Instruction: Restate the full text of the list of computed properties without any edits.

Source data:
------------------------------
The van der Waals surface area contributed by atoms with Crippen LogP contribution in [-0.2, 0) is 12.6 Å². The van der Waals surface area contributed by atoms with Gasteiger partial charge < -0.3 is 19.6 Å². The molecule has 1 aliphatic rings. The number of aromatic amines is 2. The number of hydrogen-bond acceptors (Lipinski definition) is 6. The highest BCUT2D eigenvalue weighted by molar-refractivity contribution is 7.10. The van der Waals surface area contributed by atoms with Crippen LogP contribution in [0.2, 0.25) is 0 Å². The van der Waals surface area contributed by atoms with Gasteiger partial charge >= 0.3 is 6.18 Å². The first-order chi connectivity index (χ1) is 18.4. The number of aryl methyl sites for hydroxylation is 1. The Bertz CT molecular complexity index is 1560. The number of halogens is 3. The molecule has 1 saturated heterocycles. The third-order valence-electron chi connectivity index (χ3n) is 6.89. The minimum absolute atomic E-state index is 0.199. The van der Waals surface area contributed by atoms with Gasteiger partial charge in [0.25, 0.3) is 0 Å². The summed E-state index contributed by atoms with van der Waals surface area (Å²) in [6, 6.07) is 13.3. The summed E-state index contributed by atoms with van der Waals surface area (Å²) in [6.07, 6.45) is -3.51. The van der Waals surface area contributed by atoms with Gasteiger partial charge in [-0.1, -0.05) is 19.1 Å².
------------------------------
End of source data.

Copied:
The van der Waals surface area contributed by atoms with Crippen LogP contribution in [-0.2, 0) is 12.6 Å². The van der Waals surface area contributed by atoms with Gasteiger partial charge < -0.3 is 19.6 Å². The molecule has 1 aliphatic rings. The number of aromatic amines is 2. The number of hydrogen-bond acceptors (Lipinski definition) is 6. The highest BCUT2D eigenvalue weighted by molar-refractivity contribution is 7.10. The van der Waals surface area contributed by atoms with Crippen LogP contribution in [0.2, 0.25) is 0 Å². The van der Waals surface area contributed by atoms with Gasteiger partial charge >= 0.3 is 6.18 Å². The first-order chi connectivity index (χ1) is 18.4. The number of aryl methyl sites for hydroxylation is 1. The Bertz CT molecular complexity index is 1560. The number of halogens is 3. The molecule has 1 saturated heterocycles. The third-order valence-electron chi connectivity index (χ3n) is 6.89. The minimum absolute atomic E-state index is 0.199. The van der Waals surface area contributed by atoms with Gasteiger partial charge in [0.25, 0.3) is 0 Å². The summed E-state index contributed by atoms with van der Waals surface area (Å²) in [6, 6.07) is 13.3. The summed E-state index contributed by atoms with van der Waals surface area (Å²) in [6.07, 6.45) is -3.51. The van der Waals surface area contributed by atoms with Gasteiger partial charge in [-0.1, -0.05) is 19.1 Å².